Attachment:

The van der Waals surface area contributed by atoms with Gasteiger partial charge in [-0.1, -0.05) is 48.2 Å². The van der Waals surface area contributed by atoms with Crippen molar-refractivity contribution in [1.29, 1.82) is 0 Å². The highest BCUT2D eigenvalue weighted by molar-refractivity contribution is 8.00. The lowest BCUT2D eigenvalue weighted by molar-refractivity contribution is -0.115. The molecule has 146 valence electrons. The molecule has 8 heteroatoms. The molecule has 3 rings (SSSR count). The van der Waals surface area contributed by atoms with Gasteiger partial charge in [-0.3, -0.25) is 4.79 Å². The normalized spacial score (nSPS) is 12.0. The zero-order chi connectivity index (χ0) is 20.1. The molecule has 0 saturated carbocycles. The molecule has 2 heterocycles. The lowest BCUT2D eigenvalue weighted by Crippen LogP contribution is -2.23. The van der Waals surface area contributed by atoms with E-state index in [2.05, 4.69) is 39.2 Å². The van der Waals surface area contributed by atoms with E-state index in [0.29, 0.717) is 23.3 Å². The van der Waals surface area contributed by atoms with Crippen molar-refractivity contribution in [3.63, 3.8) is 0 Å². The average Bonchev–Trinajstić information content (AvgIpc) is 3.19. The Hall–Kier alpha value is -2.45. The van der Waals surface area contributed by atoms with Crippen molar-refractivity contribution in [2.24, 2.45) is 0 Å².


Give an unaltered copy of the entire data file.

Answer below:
The van der Waals surface area contributed by atoms with Gasteiger partial charge in [-0.1, -0.05) is 48.2 Å². The van der Waals surface area contributed by atoms with Crippen molar-refractivity contribution in [1.29, 1.82) is 0 Å². The highest BCUT2D eigenvalue weighted by molar-refractivity contribution is 8.00. The lowest BCUT2D eigenvalue weighted by molar-refractivity contribution is -0.115. The molecule has 146 valence electrons. The molecule has 8 heteroatoms. The molecule has 3 rings (SSSR count). The van der Waals surface area contributed by atoms with Gasteiger partial charge in [-0.3, -0.25) is 4.79 Å². The normalized spacial score (nSPS) is 12.0. The zero-order chi connectivity index (χ0) is 20.1. The molecule has 0 saturated carbocycles. The molecule has 2 heterocycles. The lowest BCUT2D eigenvalue weighted by Crippen LogP contribution is -2.23. The van der Waals surface area contributed by atoms with E-state index in [2.05, 4.69) is 39.2 Å². The van der Waals surface area contributed by atoms with E-state index in [0.29, 0.717) is 23.3 Å². The van der Waals surface area contributed by atoms with Crippen molar-refractivity contribution in [3.63, 3.8) is 0 Å². The average Bonchev–Trinajstić information content (AvgIpc) is 3.19. The Hall–Kier alpha value is -2.45. The van der Waals surface area contributed by atoms with Crippen molar-refractivity contribution in [2.24, 2.45) is 0 Å².